The presence of frogs are also good indicators of water quality. Amphibians have highly permeable, exposed skin which easily absorbs toxic substances from the environment.  Frogs cannot live in polluted water.

Identifying the day’s catch:

In the recent sampling at Oregon Ridge, the collected and observed species indicate the water quality is “pretty good”. Pictures include crayfish, dragonfly larvae, a damselfly, and a frog.

 

Be sure to check the Oregon Ridge Nature Center calendar for other interesting and family-fun programs. Click here for the fall 2012 calendar.

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The Soundscape of Summer – Singing Insects

The soundscape of Oregon Ridge is bright with the music of singing insects. Evening particularly at this time of year gives you the chorus of crickets and katydids. These are the males of the species, calling to attract females in order to mate.

These insects don’t actually “sing” – their music is created by their wings, through an action called stridulation. The base of one front wing has a sharp edge, like a scraper and it is rubbed across a bumpy ridge, or “file” at the base of the other front wing.

But the songs could gently fall away from one year to another and we may hardly notice. As ubiquitous as that summer sound is, there is little information on how widespread the cricket population is and whether it’s increasing or decreasing. And rarely do we stop to distinguish one sound from another, instead listening to the entire symphony.

Enter the “Cricket Crawl” – a recent local project to guide people in identifying the sounds of 8 local species of crickets and katydids, and then to report on hearing them in their local area. It’s a fun and easy way to start to distinguish and appreciate the different sounds of these insects. The resources are available online for everyone to use.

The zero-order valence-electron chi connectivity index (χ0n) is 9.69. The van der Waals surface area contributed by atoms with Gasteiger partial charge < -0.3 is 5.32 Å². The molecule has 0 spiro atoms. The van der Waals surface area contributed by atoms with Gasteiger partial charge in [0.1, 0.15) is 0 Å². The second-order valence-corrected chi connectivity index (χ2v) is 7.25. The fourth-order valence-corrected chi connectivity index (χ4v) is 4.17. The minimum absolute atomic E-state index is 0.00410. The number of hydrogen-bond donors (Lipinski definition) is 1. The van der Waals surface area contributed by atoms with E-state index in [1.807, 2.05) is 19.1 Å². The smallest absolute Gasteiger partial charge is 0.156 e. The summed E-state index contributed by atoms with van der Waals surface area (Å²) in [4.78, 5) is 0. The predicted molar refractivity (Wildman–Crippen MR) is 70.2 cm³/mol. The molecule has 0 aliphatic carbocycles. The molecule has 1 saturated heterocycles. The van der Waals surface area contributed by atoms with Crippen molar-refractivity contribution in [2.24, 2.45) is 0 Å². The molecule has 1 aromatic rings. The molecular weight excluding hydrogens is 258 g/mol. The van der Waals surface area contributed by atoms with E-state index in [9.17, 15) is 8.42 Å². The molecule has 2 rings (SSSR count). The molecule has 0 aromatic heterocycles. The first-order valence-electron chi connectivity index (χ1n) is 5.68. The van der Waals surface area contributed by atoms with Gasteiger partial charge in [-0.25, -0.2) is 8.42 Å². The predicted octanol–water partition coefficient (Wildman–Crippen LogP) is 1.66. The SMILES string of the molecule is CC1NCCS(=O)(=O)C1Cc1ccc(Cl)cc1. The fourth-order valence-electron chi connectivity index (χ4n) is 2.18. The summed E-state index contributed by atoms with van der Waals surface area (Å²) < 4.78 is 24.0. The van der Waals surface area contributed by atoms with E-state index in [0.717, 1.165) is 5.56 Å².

You can listen to and download the snippets of individual sounds of 8 selected  species to your phone or computer. Then take a minute and listen on your own — either at Oregon Ridge or even in your backyard. Do you hear that sound? Try the next one. It’s a fun way to distinguish specific sounds from the chorus of music at the park.

Cricket & katydid audio clips, along with the insect pictures, can be found here on the Washington D.C. / Baltimore Cricket Crawl website.

We invite you to post what sounds you identified at Oregon Ridge!

Two of the most common singing insects are featured in this year’s Cricket Crawl: the the common true katydid and the northern fall field cricket. (Photos courtesy of Wil Herschberger and Lang Elliott)

      

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Let’s Play! – Outdoors

Jumping, balancing, climbing, running – that’s how our body is designed to move. The modern world though has kept physical activity limited, often in structured gym-based environments or formal sports. But we’re starting to realize the value of natural movement in an outdoor setting. Many organizations, such as the Oregon Ridge Nature Council, are creating natural play spaces for children.

Logs, rocks, dirt, tree stumps, sand pits – all encourage children to engage in the outdoors, explore their bodies’ natural abilities, and have fun. In other words, “play”!

Playing outdoors provides more variety than an indoor environment and encourages creativity and imagination. Studies have shown that it helps develop complex motor skills which stimulates brain function. It improves sensory processing – you’re feeling a greater variety of textures and material (think bark, mud, sand, rock surfaces) ; hearing more sounds (birds, critters, the wind in the trees); and awakening your sense of smell. Being outdoors can improve our mood, our ability to focus, and our energy levels – and how well we sleep after an active day outdoors.

It’s also important to stay within your limits, manage the risks, and play safely. We invite you to explore and play at our children’s natural play area!

A design of a potential natural play area: